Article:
Q: My friend brags about her low blood pressure, and yet I see her put salt on almost everything she eats. My brother claims one salty meal makes his blood pressure rise. Why the difference?
A: Your friend is probably salt-resistant, which means her blood pressure doesn’t rise very much in response to a diet high in salt (sodium chloride). In contrast, other people are salt-sensitive like your brother, which means their blood pressure rises by 5 points or more if they switch from a low-sodium to a high-sodium diet.
About 60% of people with high blood pressure are thought to be salt-sensitive. So are about a quarter of people with normal blood pressure, although they may develop high blood pressure later, since salt sensitivity increases with age and weight gain.
About a third of people with high blood pressure appear to be salt-resistant. And about 4% to 5% of people have what’s known as reverse salt sensitivity, which means their blood pressure actually gets lower when they eat salt.
The genetic variants associated with salt-sensitive high blood pressure involve a number of different mechanisms. For example, some affect an enzyme called renin, which is secreted and stored in the kidneys. Others influence the production of aldosterone (a hormone that increases blood volume) or affect the transport of sodium and other minerals within the body. Blood pressure may also reflect genetic differences in how blood vessels constrict or relax, which is unrelated to sodium.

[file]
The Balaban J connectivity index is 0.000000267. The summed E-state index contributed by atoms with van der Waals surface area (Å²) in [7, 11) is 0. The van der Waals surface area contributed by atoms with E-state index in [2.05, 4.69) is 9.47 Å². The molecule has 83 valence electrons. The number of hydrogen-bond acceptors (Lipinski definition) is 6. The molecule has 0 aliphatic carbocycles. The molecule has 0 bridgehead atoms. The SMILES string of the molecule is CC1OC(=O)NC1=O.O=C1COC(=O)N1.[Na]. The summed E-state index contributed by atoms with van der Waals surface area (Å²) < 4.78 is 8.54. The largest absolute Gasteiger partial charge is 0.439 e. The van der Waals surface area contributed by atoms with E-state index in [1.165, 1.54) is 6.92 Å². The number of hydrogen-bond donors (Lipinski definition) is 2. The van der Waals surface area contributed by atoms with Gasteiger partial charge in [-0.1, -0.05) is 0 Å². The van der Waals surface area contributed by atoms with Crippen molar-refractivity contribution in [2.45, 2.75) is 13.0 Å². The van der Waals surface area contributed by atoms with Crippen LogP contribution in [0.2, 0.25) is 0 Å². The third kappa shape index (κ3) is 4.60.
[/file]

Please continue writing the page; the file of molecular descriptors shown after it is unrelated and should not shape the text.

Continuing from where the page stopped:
The medications doctors choose to treat people with high blood pressure do consider these above issues. But the process is still somewhat haphazard. Most often doctors try one drug and see if it works. If it doesn’t, then the patient will try a second, and maybe a third, and more often than not a mixture of two or more.
One day, medication decisions for treating high blood pressure will be fine-tuned to reflect a person’s unique genetic variants. If future clinical trials confirm the most important variants, a simple blood test could reveal which drugs would work best for you — as well as how much salt is safe for you to consume.
Right now, there isn’t an easy test to determine who is salt-sensitive. But we know that Americans eat far more salt than they actually need, so it makes sense to advise everyone cut back on salt.
Howard LeWine, M.D., is an internist at Brigham and Women’s Hospital in Boston and assistant professor at Harvard Medical School. For additional consumer health information, please visit www.health.harvard.edu.
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